Watchdogs say young people in Norfolk still not getting consistently good enough service from county council - and bosses are not ‘ruthless’ enough
- Credit: Archant
Norfolk's children's services department is still not giving children a consistently good enough service, according to watchdogs, who criticised leaders for not being 'ruthless enough in pursuing improvement'.
While Ofsted inspectors said there had been 'positive movement' in some areas of the department, which has twice been rated as inadequate in recent years, they said the overall pace of change was slow.
The Norfolk County Council department – tasked with looking after the most vulnerable youngsters in the county – was rated 'inadequate' when it was inspected in 2013 and, when inspectors returned last year, the rating was once again 'inadequate'.
Three inspectors from Ofsted, as part of the watchdog's monitoring regime, revisited the council for two days in October and today published their findings.
The letter stated: 'While there has been positive movement in some areas of children's services, the overall pace of change is slow.
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'Leaders have not been ruthless enough in pursuing performance at all levels. Difficulties recruiting high calibre staff, and poorly developed strategic planning and performance management, have hindered the authority's efforts to transform services.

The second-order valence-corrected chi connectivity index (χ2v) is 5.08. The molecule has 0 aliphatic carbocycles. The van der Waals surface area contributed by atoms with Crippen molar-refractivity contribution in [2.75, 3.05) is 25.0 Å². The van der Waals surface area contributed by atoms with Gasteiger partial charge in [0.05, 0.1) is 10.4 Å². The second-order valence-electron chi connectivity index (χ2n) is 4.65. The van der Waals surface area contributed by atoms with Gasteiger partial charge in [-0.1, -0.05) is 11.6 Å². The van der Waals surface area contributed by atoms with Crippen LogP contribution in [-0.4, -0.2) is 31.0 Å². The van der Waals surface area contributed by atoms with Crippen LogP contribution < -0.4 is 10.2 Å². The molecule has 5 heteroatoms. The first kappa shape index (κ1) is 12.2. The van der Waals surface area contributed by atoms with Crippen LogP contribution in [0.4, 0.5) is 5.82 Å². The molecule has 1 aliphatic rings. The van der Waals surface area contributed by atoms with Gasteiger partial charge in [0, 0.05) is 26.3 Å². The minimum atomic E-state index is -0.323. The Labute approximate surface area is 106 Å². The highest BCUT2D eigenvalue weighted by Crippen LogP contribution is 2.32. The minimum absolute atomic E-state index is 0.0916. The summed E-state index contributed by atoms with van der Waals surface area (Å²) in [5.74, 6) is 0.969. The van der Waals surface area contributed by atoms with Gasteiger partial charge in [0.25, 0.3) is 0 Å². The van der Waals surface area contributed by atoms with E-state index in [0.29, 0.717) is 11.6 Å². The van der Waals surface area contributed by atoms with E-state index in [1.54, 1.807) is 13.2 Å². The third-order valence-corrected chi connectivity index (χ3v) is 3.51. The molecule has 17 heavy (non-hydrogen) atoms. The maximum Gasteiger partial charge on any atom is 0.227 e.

'As a result, children and young people are still not consistently receiving good enough services.'
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Inspectors said the quality of information and level of detail provided by partner agencies in contact and referral forms was too variable and acknowledged the council was trying to strengthen leadership of the multi-agency safeguarding hubs.
They said the judgement of some social workers was 'not sharp enough' and some were 'too quick to accept at face value what children or adults say', with analysis 'not sophisticated enough in weighing the child or young person's wishes and feelings against all the other information gathered in assessments.
They said: 'In two of the six cases tracked by inspectors, a lack of professional curiosity resulted in social work interventions which were incomplete or ineffective'.
But they found 'appropriate action' had been taken to tackle high case loads in Norwich - which had previously led to a backlog of 70 assessments of children awaiting completion or sign off.
There was criticism that children were not getting quick enough health assessments and 'significant variations' in performance across the six social care teams across the county, with inspectors attributed to 'potentially invaluable' information not being used.
And they said: 'Under-investment in performance management information means that senior managers responsible for managing a multi-million pound service do not have the information they need to do their job effectively.
'Although reports contain a substantial amount of data, it is not possible to identify patterns and trends. This undermines transparency and makes it extremely difficult for senior managers and leaders to hold their managers and staff or each other properly to account.'
Inspectors acknowledged a new set of performance management reports was about to be piloted.
Norfolk County Council has been contacted for a response.